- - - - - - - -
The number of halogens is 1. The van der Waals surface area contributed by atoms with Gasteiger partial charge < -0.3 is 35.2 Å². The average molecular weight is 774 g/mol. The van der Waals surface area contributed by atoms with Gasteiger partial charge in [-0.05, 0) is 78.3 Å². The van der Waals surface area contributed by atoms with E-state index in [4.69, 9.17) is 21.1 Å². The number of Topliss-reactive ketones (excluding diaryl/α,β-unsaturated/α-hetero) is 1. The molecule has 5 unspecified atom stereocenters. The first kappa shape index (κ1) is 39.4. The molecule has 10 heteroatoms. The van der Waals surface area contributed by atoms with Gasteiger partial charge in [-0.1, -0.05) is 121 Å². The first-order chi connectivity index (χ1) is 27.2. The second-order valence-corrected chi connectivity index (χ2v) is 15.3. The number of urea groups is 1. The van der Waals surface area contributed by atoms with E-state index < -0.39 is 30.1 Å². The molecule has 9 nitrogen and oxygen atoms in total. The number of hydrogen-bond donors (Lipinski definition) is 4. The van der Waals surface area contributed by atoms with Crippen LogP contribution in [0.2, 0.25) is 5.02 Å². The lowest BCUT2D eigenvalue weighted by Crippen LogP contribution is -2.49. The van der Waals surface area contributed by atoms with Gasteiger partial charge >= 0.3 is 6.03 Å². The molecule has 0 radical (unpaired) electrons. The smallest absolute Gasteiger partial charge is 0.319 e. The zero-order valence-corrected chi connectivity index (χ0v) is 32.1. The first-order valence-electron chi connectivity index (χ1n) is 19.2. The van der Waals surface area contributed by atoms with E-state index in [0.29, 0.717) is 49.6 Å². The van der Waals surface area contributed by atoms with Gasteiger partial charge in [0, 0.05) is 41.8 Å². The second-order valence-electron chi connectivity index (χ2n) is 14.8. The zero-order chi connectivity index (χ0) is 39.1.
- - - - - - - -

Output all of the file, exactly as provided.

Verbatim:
The number of halogens is 1. The van der Waals surface area contributed by atoms with Gasteiger partial charge < -0.3 is 35.2 Å². The average molecular weight is 774 g/mol. The van der Waals surface area contributed by atoms with Gasteiger partial charge in [-0.05, 0) is 78.3 Å². The van der Waals surface area contributed by atoms with E-state index in [4.69, 9.17) is 21.1 Å². The number of Topliss-reactive ketones (excluding diaryl/α,β-unsaturated/α-hetero) is 1. The molecule has 5 unspecified atom stereocenters. The first kappa shape index (κ1) is 39.4. The molecule has 10 heteroatoms. The van der Waals surface area contributed by atoms with Gasteiger partial charge in [-0.1, -0.05) is 121 Å². The first-order chi connectivity index (χ1) is 27.2. The second-order valence-corrected chi connectivity index (χ2v) is 15.3. The number of urea groups is 1. The van der Waals surface area contributed by atoms with E-state index < -0.39 is 30.1 Å². The molecule has 9 nitrogen and oxygen atoms in total. The number of hydrogen-bond donors (Lipinski definition) is 4. The van der Waals surface area contributed by atoms with Crippen LogP contribution in [0.2, 0.25) is 5.02 Å². The lowest BCUT2D eigenvalue weighted by Crippen LogP contribution is -2.49. The van der Waals surface area contributed by atoms with Gasteiger partial charge >= 0.3 is 6.03 Å². The molecule has 0 radical (unpaired) electrons. The smallest absolute Gasteiger partial charge is 0.319 e. The zero-order valence-corrected chi connectivity index (χ0v) is 32.1. The first-order valence-electron chi connectivity index (χ1n) is 19.2. The van der Waals surface area contributed by atoms with E-state index in [0.29, 0.717) is 49.6 Å². The van der Waals surface area contributed by atoms with Gasteiger partial charge in [0, 0.05) is 41.8 Å². The second-order valence-electron chi connectivity index (χ2n) is 14.8. The zero-order chi connectivity index (χ0) is 39.1.